The "Choking" Game
The night before she died, she had come home from a party, went into her room and an hour later came out and asked her mom if she could sleep with her. In the morning, her mother made pancakes for her. Rebekah took the dog out for its morning walk. When her mother left for work, each told the other, "I love you."
When Barbara Toia came home from work Tuesday afternoon, she found Rebekah hanging by her neck from a cloth belt attached to the top of her bedroom door. She was not breathing.
Her death – and that of 14-year-old Angelena Ohanessian who died the same way two weeks earlier – prompted Chicago police to issue an alert to parents about the dangers of the "choking game."
Both girls, who didn't know each other, succumbed to the deadly game, they say. The point of the game is to induce a feeling of euphoria by temporarily depriving the brain of oxygen by applying pressure to the neck until the person passes out.
Teens have been finding information and instructions about the choking game for years on the Internet, where it is variously known as Passout, the Fainting Game and Good Kids High, among other names.
In 2008, the Centers for Disease Control and Prevention reported 82 deaths attributed to it and other strangulation activities from 1995-2007. Most victims, unlike the two recent Chicago cases, were boys 11 to 16 years old.
The choking game is a dangerous practice of tweens and teens in which they self-strangulate in order to achieve a brief high. The high is the result of oxygen rushing back to the brain after its cut off by the practice of strangulation.
The choking game (also known as Space Monkey) is very dangerous and can easily lead to accidental death. According to the Centers for Disease Control (CDC), there were more than 80 deaths due to the choking game in children aged 6 to 19 from 1995-2007. Boys are more likely to die from the choking game, but the behavior is a danger to both boys and girls.
In order to achieve a high, children may use ropes, scarves, or other items to strangle themselves, either alone or within a group.
Whether it's done as a dare, a rite of passage or a desire to get high without using drugs or alcohol, the choking game has potentially deadly consequences. Understand how the choking game works — and what you can do if you think your youngster may be involved in this dangerous activity.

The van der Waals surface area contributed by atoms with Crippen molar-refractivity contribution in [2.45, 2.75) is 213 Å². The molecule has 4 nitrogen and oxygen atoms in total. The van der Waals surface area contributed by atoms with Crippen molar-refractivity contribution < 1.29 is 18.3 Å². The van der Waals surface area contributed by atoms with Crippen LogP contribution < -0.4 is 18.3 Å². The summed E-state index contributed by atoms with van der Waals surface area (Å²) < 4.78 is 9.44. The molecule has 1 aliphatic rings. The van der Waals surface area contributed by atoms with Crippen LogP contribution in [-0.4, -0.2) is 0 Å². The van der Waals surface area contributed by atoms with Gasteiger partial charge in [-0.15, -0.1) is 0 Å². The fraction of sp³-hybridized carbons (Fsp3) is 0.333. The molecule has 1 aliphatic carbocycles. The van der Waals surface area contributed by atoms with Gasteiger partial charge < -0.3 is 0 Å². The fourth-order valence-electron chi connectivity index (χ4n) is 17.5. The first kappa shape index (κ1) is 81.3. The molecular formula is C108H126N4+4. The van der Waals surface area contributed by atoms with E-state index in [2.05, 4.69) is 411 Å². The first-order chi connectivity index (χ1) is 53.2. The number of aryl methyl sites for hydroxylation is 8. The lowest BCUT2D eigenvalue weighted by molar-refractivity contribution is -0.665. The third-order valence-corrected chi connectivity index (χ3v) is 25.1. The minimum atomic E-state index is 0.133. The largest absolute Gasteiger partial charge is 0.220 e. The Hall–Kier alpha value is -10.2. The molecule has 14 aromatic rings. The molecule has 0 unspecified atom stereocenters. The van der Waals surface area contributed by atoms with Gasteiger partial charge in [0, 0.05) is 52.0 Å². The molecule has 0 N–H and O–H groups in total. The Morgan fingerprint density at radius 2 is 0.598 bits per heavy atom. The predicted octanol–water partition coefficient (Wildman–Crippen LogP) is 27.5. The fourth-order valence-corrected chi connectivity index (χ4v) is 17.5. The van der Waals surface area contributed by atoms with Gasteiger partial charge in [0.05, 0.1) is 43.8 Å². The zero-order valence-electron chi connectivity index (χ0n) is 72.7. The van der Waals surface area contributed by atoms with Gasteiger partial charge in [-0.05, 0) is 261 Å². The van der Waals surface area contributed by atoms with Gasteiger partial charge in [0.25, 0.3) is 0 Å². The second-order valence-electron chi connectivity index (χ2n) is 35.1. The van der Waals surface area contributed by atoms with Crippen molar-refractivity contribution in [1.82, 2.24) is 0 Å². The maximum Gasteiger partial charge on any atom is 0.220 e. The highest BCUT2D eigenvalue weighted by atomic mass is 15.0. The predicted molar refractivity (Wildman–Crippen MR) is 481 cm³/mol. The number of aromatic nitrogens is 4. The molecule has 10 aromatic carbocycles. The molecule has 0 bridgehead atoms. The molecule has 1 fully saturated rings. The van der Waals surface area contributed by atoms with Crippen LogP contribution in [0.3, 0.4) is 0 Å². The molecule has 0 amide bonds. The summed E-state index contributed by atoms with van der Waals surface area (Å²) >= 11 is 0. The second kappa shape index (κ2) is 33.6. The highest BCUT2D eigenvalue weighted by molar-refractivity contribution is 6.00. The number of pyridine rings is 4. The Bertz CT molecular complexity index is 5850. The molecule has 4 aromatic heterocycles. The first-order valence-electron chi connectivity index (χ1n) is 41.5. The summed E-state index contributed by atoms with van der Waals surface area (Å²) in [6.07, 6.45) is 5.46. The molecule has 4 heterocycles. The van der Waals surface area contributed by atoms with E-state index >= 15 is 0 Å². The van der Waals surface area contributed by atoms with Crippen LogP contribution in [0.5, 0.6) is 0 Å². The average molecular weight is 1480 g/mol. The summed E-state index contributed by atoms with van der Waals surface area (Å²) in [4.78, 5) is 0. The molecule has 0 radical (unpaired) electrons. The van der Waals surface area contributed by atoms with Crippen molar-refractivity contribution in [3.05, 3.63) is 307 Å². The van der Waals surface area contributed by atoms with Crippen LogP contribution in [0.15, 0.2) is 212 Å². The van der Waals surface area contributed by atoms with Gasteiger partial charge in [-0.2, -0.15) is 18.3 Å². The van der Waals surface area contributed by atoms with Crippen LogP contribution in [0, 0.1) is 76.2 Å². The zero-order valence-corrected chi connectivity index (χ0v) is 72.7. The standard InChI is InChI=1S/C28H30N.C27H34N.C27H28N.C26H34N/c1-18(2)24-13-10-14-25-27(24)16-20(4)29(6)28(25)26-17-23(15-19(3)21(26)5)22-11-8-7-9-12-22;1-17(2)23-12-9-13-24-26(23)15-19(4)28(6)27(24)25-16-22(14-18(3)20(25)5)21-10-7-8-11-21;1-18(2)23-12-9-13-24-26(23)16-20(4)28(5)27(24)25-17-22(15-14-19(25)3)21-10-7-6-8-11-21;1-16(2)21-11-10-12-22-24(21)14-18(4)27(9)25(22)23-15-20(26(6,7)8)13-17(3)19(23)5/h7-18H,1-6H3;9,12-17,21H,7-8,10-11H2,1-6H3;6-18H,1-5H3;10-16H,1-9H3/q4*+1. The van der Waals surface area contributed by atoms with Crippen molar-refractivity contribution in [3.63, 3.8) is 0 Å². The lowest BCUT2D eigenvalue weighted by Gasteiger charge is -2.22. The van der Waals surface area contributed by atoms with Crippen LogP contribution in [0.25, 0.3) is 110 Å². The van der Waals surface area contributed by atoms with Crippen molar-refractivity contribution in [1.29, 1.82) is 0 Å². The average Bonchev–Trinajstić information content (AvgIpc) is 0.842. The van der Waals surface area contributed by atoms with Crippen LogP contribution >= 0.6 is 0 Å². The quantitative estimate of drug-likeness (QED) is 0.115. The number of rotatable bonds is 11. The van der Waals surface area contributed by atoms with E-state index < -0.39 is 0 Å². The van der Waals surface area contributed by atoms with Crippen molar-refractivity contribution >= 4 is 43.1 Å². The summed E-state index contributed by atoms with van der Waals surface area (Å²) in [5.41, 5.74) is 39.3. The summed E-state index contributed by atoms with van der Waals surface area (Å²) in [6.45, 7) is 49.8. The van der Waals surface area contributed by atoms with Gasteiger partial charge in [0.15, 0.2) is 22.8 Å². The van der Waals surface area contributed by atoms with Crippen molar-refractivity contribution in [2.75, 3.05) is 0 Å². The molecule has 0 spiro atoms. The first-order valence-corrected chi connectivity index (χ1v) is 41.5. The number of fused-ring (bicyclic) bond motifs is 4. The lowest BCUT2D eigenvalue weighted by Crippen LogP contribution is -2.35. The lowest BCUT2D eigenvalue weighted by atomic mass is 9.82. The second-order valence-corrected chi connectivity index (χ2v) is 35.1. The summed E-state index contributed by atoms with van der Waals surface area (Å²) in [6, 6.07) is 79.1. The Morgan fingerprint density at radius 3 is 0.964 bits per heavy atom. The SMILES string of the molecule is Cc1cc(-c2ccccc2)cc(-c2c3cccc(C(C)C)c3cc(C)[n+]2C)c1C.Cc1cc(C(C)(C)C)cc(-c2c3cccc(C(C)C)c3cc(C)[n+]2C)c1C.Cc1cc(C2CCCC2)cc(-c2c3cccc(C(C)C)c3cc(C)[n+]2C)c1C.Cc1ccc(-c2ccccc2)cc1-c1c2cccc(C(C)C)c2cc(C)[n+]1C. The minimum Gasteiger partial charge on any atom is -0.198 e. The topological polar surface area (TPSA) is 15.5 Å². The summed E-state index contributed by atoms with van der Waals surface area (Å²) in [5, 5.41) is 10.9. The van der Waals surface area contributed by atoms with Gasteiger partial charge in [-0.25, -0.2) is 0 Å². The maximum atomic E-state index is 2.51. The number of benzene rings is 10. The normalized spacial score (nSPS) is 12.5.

Participants in the choking game — typically teens — attempt to trigger a high by temporarily depriving the brain of oxygen through strangulation. The choking game is often done with a noose or another person's hands around the participant's neck. A youngster may also take a deep breath, hold it, and have someone hug him or her from behind until he or she feels dizzy and passes out.
The choking game is also sometimes called the blackout game, pass-out game, scarf game and space monkey.
What are the consequences of the choking game?
The choking game can result in serious injuries, such as seizures, fractures and permanent brain damage. Taken to an extreme, the choking game can be life-threatening. If a youngster plays the choking game alone and with a noose, for example, he may lose consciousness and be unable to release the noose.
What are the warning signs of the choking game?
Warning signs that a youngster may be playing the choking game include:
• Bloodshot eyes or small, red facial spots
• Disorientation after being alone
• Frequent, often severe headaches
• Mentioning choking games, showing curiosity about asphyxiation or having a history of Internet searches about choking games
• Sheets, belts, neckties, scarves, T-shirts or ropes tied to bedroom furniture or doorknobs, or found knotted on the floor
• Unexplained bruises around the neck
• Wear marks on furniture legs
Your youngster may be at higher risk of playing the choking game if he or she has had mental health problems or substance abuse issues.
What can I do if I suspect my child is participating in the choking game?
If you suspect that your youngster is playing the choking game, talk to him or her. Avoid making accusations. Instead, ask your youngster if he or she has ever played the choking game or has friends who play it. Explain the risks and remind your youngster that there's no safe way to play the choking game. If your child admits to playing the choking game, tell him that it's important to stop. In addition, consult your child's doctor and a mental health provider. They may have advice on additional steps you can take to help your youngster. Be sure to alert the moms and dads of other kids who may have played the choking game with your youngster, too.
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